What is wrong with 'kids' today?

It is a question that can be heard in discussions floating around retirement communities like the one I am currently at as I try to act my age and fade off into the sunset.

I have also been hanging around the University of Calgary lately and believe me, things have changed since 1978 when I graduated. Firstly, the students look far too young to even be there, based on my skewed elderly perspective. Is my perception that in between classes, studying, exams, and socializing, these perky post-pubescent people are busy trying to change the world. They gather in groups, engage in weekend competitions and think beyond themselves. They throw ideas and solutions around like frisbees in a windstorm in an attempt to generate new possibilities. They volunteer and contribute to a society they realize has given them so much but which desperately needs their help. In varying degrees, they have survived a society that their ancestors have created. They are what we have encouraged and allowed them to be within the constraints of their environment. As a whole these ‘kids’ are neither universally gifted or flawed but are merely part of the continuum of change. Every generation needs to invoke new ideas and behaviors and I believe the current generation is up to the task. Maybe the question that needs to be asked is ‘What is wrong with adults these days?’ If we could put our egos aside and quit blindly defending the obvious failures that exist in our society, we could become part of the solution and partner up with our children and grandchildren to create new and better possibilities.

I began observing and complaining about society roughly forty years ago, about the time I began paying my share of the taxes. Up until then, I mostly thought about myself. For the next thirty years, my focus switched to my family and how to provide for them. That is what I was conditioned to do. My parents had to work twice as hard just to put food on our table. My life, in comparison to theirs, has been relatively easy, even if it didn’t seem to be. By the end of a work week, I was exhausted but willing and able to insert myself into the lives of our children, probably in part because that was a luxury my father never had. Now, with my children incredibly self-sufficient and my career long gone, I have time to think about and do things beyond myself and my family. Thankfully, I have a wonderful life that fulfills my personal wants and needs which allows me to finally, after decades of focussing inward, see what I can affect beyond the scope of my personal life. I now have the opportunity to emulate others who have spent portions of their lives contributing to the betterment of the world around them.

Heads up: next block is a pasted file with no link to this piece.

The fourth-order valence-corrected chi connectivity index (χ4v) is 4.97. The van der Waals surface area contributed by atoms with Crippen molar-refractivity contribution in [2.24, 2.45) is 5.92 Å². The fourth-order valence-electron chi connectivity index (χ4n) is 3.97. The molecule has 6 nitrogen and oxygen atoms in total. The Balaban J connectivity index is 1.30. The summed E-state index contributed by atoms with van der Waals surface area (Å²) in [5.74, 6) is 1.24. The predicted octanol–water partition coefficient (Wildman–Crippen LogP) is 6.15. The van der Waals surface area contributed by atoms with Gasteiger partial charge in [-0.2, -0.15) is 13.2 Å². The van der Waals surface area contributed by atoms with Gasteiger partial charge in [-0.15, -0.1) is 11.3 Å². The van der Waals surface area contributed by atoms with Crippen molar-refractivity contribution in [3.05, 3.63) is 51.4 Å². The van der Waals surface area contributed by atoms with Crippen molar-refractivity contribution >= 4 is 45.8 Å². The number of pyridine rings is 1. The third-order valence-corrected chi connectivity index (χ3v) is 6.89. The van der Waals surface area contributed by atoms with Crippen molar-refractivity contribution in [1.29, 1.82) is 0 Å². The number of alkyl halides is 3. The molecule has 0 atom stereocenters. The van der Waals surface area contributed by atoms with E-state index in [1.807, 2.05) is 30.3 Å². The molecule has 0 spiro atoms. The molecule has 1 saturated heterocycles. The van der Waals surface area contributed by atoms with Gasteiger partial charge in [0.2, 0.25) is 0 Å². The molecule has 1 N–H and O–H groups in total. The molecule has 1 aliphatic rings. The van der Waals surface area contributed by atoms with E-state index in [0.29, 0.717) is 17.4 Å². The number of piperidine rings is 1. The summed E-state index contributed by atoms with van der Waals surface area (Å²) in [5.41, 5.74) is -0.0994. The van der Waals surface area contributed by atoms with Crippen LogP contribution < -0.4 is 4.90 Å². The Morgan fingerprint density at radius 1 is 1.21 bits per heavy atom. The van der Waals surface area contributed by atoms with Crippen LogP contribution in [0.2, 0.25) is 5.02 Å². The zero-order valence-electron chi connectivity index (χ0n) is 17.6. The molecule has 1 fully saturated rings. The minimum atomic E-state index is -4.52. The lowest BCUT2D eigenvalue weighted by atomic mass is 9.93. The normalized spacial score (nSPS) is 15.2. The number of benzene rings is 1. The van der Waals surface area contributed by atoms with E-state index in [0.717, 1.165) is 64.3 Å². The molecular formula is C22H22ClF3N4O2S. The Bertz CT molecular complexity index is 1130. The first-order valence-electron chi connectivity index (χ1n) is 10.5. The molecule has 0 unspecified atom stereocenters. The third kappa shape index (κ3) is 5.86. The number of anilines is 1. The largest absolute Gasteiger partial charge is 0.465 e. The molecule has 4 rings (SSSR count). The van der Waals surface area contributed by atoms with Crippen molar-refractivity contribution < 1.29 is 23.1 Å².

This brings me back to the University of Calgary. I just received my confirmation of acceptance to begin Open Studies at the U of C on May 6th, 2019. I am registered to take an introductory course from the Department of Entrepreneurship and Innovation. The professor is working on her Doctorate of Philosophy. I am almost as apprehensive now as I was the first time I attended classes there but that will pass as my excitement builds. My first university experience was based on the single focus of getting a degree that would lead to a career and support my family. This time around, I am going to have fun, learn, participate, and create possibilities that will change my world and hopefully contribute to positive societal change.

It seems fitting that the U of C sports teams are called the Dinos and Dinnies because in a month from now there is going to be a new dinosaur on campus. ROAR!

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